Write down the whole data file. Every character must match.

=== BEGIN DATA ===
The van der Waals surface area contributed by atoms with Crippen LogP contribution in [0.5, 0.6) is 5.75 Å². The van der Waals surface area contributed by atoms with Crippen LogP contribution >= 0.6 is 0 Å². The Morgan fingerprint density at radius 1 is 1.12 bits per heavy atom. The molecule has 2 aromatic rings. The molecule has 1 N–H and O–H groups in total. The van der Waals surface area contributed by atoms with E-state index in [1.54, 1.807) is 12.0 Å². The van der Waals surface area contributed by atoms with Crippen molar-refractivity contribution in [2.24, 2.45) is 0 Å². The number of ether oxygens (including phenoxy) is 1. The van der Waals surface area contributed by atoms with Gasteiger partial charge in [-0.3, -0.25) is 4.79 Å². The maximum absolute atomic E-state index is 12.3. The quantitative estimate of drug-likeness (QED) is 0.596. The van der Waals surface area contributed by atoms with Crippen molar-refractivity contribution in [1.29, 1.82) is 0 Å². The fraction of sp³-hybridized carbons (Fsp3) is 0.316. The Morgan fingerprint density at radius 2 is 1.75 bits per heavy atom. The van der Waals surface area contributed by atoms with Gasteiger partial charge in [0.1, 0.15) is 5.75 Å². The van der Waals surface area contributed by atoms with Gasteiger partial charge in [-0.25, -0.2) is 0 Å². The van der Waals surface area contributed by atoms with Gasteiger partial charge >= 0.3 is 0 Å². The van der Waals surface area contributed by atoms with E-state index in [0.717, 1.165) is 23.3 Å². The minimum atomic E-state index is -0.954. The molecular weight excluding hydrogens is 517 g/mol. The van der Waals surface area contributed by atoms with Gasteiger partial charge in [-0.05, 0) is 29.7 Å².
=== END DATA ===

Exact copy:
The van der Waals surface area contributed by atoms with Crippen LogP contribution in [0.5, 0.6) is 5.75 Å². The van der Waals surface area contributed by atoms with Crippen LogP contribution >= 0.6 is 0 Å². The Morgan fingerprint density at radius 1 is 1.12 bits per heavy atom. The molecule has 2 aromatic rings. The molecule has 1 N–H and O–H groups in total. The van der Waals surface area contributed by atoms with E-state index in [1.54, 1.807) is 12.0 Å². The van der Waals surface area contributed by atoms with Crippen molar-refractivity contribution in [2.24, 2.45) is 0 Å². The number of ether oxygens (including phenoxy) is 1. The van der Waals surface area contributed by atoms with Gasteiger partial charge in [-0.3, -0.25) is 4.79 Å². The maximum absolute atomic E-state index is 12.3. The quantitative estimate of drug-likeness (QED) is 0.596. The van der Waals surface area contributed by atoms with Crippen molar-refractivity contribution in [1.29, 1.82) is 0 Å². The fraction of sp³-hybridized carbons (Fsp3) is 0.316. The Morgan fingerprint density at radius 2 is 1.75 bits per heavy atom. The van der Waals surface area contributed by atoms with Gasteiger partial charge in [0.1, 0.15) is 5.75 Å². The van der Waals surface area contributed by atoms with Gasteiger partial charge in [-0.25, -0.2) is 0 Å². The van der Waals surface area contributed by atoms with Gasteiger partial charge >= 0.3 is 0 Å². The van der Waals surface area contributed by atoms with E-state index in [0.717, 1.165) is 23.3 Å². The minimum atomic E-state index is -0.954. The molecular weight excluding hydrogens is 517 g/mol. The van der Waals surface area contributed by atoms with Gasteiger partial charge in [-0.05, 0) is 29.7 Å².